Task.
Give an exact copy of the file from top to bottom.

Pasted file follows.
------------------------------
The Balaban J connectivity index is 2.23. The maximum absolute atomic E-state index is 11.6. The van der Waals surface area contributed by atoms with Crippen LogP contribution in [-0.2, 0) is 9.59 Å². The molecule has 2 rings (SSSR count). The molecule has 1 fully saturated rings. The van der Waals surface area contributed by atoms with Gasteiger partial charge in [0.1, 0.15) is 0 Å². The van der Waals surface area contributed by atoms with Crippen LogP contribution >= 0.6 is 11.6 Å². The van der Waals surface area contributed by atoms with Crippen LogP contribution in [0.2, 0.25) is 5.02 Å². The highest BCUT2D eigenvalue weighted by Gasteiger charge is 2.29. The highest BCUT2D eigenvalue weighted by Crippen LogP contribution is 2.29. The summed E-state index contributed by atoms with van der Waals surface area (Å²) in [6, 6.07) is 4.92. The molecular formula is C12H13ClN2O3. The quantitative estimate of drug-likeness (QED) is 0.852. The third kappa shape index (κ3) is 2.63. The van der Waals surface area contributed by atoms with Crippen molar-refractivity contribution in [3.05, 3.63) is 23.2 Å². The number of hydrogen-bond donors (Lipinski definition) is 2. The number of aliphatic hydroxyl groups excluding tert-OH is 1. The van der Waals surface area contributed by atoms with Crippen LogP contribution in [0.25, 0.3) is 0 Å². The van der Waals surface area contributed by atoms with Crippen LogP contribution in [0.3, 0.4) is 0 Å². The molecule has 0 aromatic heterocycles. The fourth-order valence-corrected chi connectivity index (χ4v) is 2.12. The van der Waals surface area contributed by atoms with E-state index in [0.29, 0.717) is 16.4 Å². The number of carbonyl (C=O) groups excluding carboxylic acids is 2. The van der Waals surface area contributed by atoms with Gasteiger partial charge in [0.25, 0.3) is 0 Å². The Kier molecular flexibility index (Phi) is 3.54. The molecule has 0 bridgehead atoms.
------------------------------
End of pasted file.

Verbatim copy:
The Balaban J connectivity index is 2.23. The maximum absolute atomic E-state index is 11.6. The van der Waals surface area contributed by atoms with Crippen LogP contribution in [-0.2, 0) is 9.59 Å². The molecule has 2 rings (SSSR count). The molecule has 1 fully saturated rings. The van der Waals surface area contributed by atoms with Gasteiger partial charge in [0.1, 0.15) is 0 Å². The van der Waals surface area contributed by atoms with Crippen LogP contribution >= 0.6 is 11.6 Å². The van der Waals surface area contributed by atoms with Crippen LogP contribution in [0.2, 0.25) is 5.02 Å². The highest BCUT2D eigenvalue weighted by Gasteiger charge is 2.29. The highest BCUT2D eigenvalue weighted by Crippen LogP contribution is 2.29. The summed E-state index contributed by atoms with van der Waals surface area (Å²) in [6, 6.07) is 4.92. The molecular formula is C12H13ClN2O3. The quantitative estimate of drug-likeness (QED) is 0.852. The third kappa shape index (κ3) is 2.63. The van der Waals surface area contributed by atoms with Crippen molar-refractivity contribution in [3.05, 3.63) is 23.2 Å². The number of hydrogen-bond donors (Lipinski definition) is 2. The number of aliphatic hydroxyl groups excluding tert-OH is 1. The van der Waals surface area contributed by atoms with Crippen LogP contribution in [0.25, 0.3) is 0 Å². The van der Waals surface area contributed by atoms with Crippen LogP contribution in [0.3, 0.4) is 0 Å². The molecule has 0 aromatic heterocycles. The fourth-order valence-corrected chi connectivity index (χ4v) is 2.12. The van der Waals surface area contributed by atoms with E-state index in [0.29, 0.717) is 16.4 Å². The number of carbonyl (C=O) groups excluding carboxylic acids is 2. The van der Waals surface area contributed by atoms with Gasteiger partial charge in [0.25, 0.3) is 0 Å². The Kier molecular flexibility index (Phi) is 3.54. The molecule has 0 bridgehead atoms.